Selected examples of strong youth civic writing breathe life into CEWAC’s attributes. This writing reflects a range of genre, audiences, purposes, perspectives, and geographic regions. These samples illustrate that youths’ writing can effectively engage and persuade audiences without achieving perfection.
Advanced Life Support District Colton Cowger, a tenth-grader in Columbus, MT, wrote a letter to the editor of the Stillwater County News, advocating for creating an Advanced Life Support District to serve outlying rural communities. His letter set the wheels in motion for a ballot initiative that passed in May 2017. Learn More ›
Campus Sexual Assault Needs to Stop Grace N. wrote a public letter to the 2016 presidential candidates to raise the visibility of campus sexual assault as an important public issue and to ask the candidates to use the bully pulpit to address this issue. Learn More ›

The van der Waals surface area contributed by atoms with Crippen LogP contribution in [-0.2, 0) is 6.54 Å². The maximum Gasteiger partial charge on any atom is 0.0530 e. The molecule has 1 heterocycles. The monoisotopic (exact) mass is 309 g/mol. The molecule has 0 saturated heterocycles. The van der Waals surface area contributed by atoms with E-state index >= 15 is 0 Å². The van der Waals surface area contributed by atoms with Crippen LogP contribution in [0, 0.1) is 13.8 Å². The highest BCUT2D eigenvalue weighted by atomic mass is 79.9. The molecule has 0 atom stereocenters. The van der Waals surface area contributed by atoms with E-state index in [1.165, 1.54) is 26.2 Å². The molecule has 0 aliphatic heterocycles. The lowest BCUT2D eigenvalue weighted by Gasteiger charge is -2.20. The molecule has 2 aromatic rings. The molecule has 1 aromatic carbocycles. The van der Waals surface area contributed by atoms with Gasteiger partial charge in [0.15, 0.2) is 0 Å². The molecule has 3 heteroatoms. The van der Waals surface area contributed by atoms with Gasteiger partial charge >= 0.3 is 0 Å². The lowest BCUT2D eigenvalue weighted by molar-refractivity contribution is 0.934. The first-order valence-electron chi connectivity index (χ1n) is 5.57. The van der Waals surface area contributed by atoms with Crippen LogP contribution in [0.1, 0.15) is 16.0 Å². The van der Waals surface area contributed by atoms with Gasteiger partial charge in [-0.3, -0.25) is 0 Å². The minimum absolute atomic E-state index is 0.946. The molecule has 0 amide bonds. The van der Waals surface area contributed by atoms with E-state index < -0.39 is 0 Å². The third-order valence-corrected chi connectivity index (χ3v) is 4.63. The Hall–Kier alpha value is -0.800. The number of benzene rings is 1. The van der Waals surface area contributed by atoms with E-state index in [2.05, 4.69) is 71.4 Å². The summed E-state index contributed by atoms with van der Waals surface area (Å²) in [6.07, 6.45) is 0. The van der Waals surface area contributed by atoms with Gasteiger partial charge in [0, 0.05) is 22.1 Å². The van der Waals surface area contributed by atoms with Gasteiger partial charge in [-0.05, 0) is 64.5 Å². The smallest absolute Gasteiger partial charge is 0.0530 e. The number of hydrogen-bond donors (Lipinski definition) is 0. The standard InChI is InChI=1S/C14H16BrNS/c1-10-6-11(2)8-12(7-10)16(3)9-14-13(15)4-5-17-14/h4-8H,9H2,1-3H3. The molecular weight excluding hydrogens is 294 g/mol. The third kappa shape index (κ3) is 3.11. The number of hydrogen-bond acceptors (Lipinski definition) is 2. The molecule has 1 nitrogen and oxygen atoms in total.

Minimum Wage Daniel S. wrote a public letter arguing that the minimum wage should not be raised. While he recognizes the challenges facing people who earn minimum wage, he considers the potential unintended consequences of raising the minimum wage. Learn More ›
I Sued My School for Censorship and Won Taylor Victor crafted a narrative recounting her ACLU-supported lawsuit against her school district that resulted in her being able to wear her “Nobody Knows I’m A Lesbian” t-shirt. Her message encourages youth to understand and advocate for their First Amendment rights. Learn More ›
What are the Attributes of Civic Writing? How Can I Use CEWAC?